FOR Breathtaking dynamics; controlled sound; solid build AGAINST Remote control looks and feels cheap
Yamaha’s AV receivers
have always fared reasonably well in our test rooms. Its budget and premium models can often be seen battling it out with rival amps from Denon and Pioneer, with the company there or thereabouts in the final reckoning. But already this year one Yamaha receiver has impressed us in the shape of the five-star, entry-level RX V581. Are we about to see another from higher in the range?
Feels and looks premium
Yamaha’s Aventage AV receivers are billed as the high-performance members of the family, and their premium status is evident straight out of the box. Free the RX A3060 from its polystyrene shackles and the amp’s 18kg body gives you a decent workout – the amp’s chassis, legs and frame have been strengthened. It also features Yamaha’s ART (Anti Resonance Technology) that takes the form of a fifth foot on the bottom of the amp which, claims Yamaha, minimises the impact of vibrations on sound quality.
The look and feel reflect a higher class of amp too. The smooth, clean lines of the Yamaha’s aluminium front panel give it a graceful, but not too industrial, look.
Clean-shaven and solid
The 3060’s clean-shaven appearance is made possible thanks to a solid aluminium panel in the middle. Push its bottom edge and it drops down like a drawbridge, giving you access to additional controls and inputs. They include an Apple-compatible USB socket, headphone jack and an extra HDMI input, handy if you want to hook up an external source such as a digital camera.
Both input and volume dials feel solid. The speed at which the volume rises or falls depending on the vigour of your twisting just adds to the user appeal.
The only thing that lets the side down is the supplied remote control. It looks and feels like the kind of wand you’d get with a budget receiver, not a £2000 model. It’s also a little cluttered, while the absence of a backlight will leave you fumbling around in the dark as you try to operate it.
As you’d probably expect at this price, the Yamaha RX A3060 wants for little. It’s a nine-channel amp, with all the processing power to handle multiple zones of audio and multiple flavours of surround sound.
Dolby Atmos (in 7.1.2 and 5.1.4 guise) and DTS:X are both covered. Yamaha even has its own surround processing mode called Cinema DSP HD3 which you can apply to these object-based surround modes or to a traditional 5.1 or 7.1 speaker set-up for a more spatial sound.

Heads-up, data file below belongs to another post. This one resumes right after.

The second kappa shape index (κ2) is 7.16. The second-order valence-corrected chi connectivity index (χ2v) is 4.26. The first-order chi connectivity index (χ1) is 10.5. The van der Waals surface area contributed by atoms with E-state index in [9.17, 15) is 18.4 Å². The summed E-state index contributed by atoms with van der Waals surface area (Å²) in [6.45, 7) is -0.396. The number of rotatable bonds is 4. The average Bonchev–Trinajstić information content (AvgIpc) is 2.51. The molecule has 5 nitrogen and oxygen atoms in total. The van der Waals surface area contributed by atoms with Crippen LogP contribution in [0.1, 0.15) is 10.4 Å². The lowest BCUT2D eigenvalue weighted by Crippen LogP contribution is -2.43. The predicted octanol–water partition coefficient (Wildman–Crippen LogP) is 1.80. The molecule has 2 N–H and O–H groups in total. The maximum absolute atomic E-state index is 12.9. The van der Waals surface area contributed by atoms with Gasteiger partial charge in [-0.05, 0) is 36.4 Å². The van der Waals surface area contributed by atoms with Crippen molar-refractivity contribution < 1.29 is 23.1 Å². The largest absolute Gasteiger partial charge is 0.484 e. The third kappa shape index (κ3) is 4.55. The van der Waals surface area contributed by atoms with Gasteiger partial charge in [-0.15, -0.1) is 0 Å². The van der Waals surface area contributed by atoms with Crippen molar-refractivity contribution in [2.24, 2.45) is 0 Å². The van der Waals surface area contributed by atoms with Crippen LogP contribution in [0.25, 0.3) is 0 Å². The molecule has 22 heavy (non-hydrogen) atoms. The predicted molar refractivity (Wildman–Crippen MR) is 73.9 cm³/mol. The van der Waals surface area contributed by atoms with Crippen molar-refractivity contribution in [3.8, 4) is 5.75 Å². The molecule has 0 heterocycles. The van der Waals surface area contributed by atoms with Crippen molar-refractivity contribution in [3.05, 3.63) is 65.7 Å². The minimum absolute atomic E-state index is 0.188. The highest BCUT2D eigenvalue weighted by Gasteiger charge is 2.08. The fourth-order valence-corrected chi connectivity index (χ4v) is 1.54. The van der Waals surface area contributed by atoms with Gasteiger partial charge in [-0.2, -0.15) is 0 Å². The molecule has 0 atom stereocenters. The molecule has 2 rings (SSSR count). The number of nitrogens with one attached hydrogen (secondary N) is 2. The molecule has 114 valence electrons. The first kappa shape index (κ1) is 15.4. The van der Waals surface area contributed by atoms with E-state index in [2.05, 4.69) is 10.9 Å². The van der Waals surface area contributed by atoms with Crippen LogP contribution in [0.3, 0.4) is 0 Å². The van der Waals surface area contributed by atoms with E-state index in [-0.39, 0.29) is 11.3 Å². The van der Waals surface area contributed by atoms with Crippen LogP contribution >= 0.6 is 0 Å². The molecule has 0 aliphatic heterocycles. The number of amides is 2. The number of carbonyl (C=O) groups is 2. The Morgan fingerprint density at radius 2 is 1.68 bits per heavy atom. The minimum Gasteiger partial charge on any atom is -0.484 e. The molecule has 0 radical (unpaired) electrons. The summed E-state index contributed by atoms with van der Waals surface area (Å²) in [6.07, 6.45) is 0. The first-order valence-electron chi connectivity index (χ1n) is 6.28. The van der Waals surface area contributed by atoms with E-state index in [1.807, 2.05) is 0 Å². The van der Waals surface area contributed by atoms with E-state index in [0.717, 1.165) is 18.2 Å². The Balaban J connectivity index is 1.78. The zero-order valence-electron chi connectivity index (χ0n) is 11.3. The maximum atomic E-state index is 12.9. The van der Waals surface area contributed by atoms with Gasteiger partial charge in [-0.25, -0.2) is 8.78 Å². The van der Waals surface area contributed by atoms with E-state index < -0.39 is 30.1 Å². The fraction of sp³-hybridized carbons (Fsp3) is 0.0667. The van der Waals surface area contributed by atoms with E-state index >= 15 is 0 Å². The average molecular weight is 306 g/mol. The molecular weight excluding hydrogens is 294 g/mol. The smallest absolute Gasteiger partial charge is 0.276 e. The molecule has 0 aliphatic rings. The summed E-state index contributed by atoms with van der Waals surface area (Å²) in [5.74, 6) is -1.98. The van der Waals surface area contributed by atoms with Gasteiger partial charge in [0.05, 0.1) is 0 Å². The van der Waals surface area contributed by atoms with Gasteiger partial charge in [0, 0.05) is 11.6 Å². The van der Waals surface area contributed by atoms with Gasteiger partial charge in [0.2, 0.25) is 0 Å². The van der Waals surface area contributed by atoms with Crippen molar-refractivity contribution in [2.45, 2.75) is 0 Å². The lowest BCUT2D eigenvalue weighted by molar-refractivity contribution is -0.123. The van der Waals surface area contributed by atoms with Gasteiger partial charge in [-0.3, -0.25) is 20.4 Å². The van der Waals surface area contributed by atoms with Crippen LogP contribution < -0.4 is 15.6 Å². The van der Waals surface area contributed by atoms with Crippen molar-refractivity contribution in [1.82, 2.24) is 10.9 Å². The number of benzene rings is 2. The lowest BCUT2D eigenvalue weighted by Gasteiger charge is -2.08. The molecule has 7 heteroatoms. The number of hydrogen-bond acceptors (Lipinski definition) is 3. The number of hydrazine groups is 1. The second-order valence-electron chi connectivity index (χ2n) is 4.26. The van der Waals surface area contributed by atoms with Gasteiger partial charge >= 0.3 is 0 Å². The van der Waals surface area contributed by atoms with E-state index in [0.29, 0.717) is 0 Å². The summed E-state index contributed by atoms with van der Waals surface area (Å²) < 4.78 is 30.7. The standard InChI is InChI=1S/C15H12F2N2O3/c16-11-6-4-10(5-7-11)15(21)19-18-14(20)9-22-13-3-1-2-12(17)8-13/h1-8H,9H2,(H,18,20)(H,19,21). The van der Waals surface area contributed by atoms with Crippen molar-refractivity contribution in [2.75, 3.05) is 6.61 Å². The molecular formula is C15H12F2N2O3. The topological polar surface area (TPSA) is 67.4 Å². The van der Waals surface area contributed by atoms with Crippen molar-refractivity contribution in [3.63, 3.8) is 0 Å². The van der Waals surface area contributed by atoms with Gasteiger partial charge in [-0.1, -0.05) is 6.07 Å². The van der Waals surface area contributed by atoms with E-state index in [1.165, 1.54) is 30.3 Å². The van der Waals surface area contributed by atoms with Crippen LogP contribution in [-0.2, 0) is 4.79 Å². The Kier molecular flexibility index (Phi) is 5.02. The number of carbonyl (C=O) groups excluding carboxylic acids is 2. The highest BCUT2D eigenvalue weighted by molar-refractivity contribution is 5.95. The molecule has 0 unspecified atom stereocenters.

Wi-fi and ethernet are present, which helps turn the Yamaha into a hub for any streamed music in your house. Airplay, Bluetooth and DLNA let you stream from smartphones, laptops and NAS devices. Not only can the RX A3060 receive audio via Bluetooth, it can transmit audio to a Bluetooth speaker or pair of headphones.
This functionality is part of Yamaha’s Musiccast multi-room system which lets you stream content from and to other pieces of Yamaha kit using the Musiccast Controller app.
Yamaha also provides native support for Qobuz, which is good news for subscribers to the Cd-quality streaming service. Spotify Connect, Napster and vtuner internet radio are built in, too. The amp supports hi-res audio 24-bit/192khz WAV and FLAC files, and can also play single- and double-speed DSD files. If the RX A3060 is going to double as your stereo amp, you can also connect a moving-magnet phono stage.
One thing you can expect at this level is plenty of inputs, and here the Yamaha delivers. It has eight HDMI inputs, while a couple of HDMI outputs allow the amp to beam a picture to a second screen.
All HDMI connections are capable of Ultra HD 4K/60p and HDR pass-through. They are also HDCP 2.2 certified so there’ll be no handshake issues should you want to connect a 4K Blu-ray player.